On Thursday, March 21, Trinity student Maddie D’Iorio attended the signing of Executive Order 13865 and President Trump’s remarks in the White House East Room. D’Iorio was invited after being fired from her position as an opinion columnist for the Trinitonian, Trinity’s school newspaper. Around 60 other college students were also invited.

Last month, activist Hayden Williams was assaulted at UC-Berkeley, where he was assisting the Turning Point, USA (TPUSA) chapter. Williams is a field representative for the Leadership Institute, a 501(c)3 nonprofit that provides training and assistance to nonpartisan conservative student groups, like TPUSA chapters. Shortly after, President Trump spoke about the incident at the Conservative Political Action Conference (CPAC) in National Harbor, MD, including his plans for the executive order.

D’Iorio was fired from the Trinitonian on February 27. “[T]he situation had nothing to do with the content she was producing or the perspective she was offering, rather with her position as an executive editor of [the Tower],” wrote Trinitonian editor-in-chief Julia Weis in an email.

D’Iorio is the lifestyle editor and the deputy editor for the Tower and began as a Trinitonian columnist in August. “[Getting fired] was really quite surprising,” said D’Iorio. “I told them in January that I wasn’t planning on working after that semester, because I felt that opinion columnists should really only have a year, to allow another student to have their voice be heard the next year.”

In a January 21 email to D’Iorio, Weis described steps that the Trinitonian staff took to avoid a potential conflict of interest, including removing her from the back-end of the website to avoid the appearance of the two publications sharing stories.

“We talked about the fact that there might be a conflict of interest with the Tower, but I thought that it was all taken care of because they said we had reached a solution,” said D’Iorio, adding that she “didn’t understand why the situation had changed.”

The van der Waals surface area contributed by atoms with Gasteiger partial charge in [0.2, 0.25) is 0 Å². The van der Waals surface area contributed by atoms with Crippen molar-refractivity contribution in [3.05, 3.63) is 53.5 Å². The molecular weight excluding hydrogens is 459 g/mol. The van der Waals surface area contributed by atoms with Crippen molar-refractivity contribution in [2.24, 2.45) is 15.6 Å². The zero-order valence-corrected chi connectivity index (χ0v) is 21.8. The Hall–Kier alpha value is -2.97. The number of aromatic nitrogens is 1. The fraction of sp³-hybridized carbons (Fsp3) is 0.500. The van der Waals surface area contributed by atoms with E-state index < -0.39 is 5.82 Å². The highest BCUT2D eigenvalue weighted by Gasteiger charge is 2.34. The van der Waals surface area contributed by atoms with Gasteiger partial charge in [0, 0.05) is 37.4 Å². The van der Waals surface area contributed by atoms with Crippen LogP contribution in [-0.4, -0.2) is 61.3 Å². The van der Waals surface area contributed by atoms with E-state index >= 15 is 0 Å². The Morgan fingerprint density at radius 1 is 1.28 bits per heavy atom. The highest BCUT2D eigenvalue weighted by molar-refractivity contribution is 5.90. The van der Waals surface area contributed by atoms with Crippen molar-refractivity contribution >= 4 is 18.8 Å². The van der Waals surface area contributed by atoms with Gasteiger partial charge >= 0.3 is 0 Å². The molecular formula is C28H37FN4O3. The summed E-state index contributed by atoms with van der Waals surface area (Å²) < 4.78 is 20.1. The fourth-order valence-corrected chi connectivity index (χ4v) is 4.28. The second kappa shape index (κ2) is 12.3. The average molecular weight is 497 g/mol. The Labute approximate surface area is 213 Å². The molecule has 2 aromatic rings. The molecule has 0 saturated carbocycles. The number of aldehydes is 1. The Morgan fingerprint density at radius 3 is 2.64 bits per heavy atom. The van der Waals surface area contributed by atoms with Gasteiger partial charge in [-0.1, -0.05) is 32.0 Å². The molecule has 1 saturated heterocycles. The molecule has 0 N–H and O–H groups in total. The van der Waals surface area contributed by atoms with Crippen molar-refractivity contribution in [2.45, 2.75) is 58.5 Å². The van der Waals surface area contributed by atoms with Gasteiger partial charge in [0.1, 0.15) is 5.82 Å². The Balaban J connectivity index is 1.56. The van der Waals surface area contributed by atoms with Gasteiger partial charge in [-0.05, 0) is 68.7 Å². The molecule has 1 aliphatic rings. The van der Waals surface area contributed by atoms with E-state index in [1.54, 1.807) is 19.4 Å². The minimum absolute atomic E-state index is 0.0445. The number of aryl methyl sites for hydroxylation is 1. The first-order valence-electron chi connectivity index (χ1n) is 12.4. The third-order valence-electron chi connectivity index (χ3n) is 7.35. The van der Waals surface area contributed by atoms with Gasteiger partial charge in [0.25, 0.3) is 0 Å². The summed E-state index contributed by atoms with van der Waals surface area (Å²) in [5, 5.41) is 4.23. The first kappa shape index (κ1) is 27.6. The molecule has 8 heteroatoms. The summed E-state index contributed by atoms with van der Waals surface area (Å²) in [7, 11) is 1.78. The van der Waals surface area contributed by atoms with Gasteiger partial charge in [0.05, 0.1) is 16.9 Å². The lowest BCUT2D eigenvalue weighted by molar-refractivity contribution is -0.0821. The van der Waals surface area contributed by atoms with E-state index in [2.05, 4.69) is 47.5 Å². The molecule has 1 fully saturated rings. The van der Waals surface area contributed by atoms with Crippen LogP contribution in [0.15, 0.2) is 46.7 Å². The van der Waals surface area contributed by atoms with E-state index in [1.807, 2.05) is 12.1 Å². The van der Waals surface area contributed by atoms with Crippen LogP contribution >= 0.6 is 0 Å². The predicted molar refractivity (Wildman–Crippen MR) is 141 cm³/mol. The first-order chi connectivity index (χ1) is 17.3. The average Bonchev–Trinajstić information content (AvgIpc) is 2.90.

After her termination, D’Iorio shared the news with Manfred Wendt, executive director of the Young Conservatives of Texas (YCT), a statewide organization with chapters at several schools, including Trinity. Wendt is also a Trinity alumnus (class of 2018).

“I told Manfred because he’s a friend,” said D’Iorio. “I didn’t expect that he would actually do anything with it, so being invited to the White House was a total surprise.”

In preparation for the signing of the order, the White House began searching for students to invie. Through Wendt’s personal and professional network, D’Iorio’s name came to the attention of the White House Social Office. D’Iorio and two other Texas students, including Saurabh Sharma, chairman of YCT statewide and the YCT chapter at the University of Texas, were invited to attend the Thursday event.

Bernadette Tasy, a masters student in speech pathology at Fresno State University and leader of Fresno State’s Students for Life of America (SFLA) chapter said “I am grateful for President Trump’s support for the students across the country who have been silenced on our college campuses, including myself.”

Tasy stood behind Trump during his remarks and the signing of the order. The Fresno State SFLA chapter found itself in a legal battle after a professor erased their chalk messages in 2017. “Our free speech has been shut down by administrators, professors, and other students. Today’s college students are tomorrow’s legislators, judges, and voters, so it’s critical that our universities uphold the value of free speech,” said Tasy.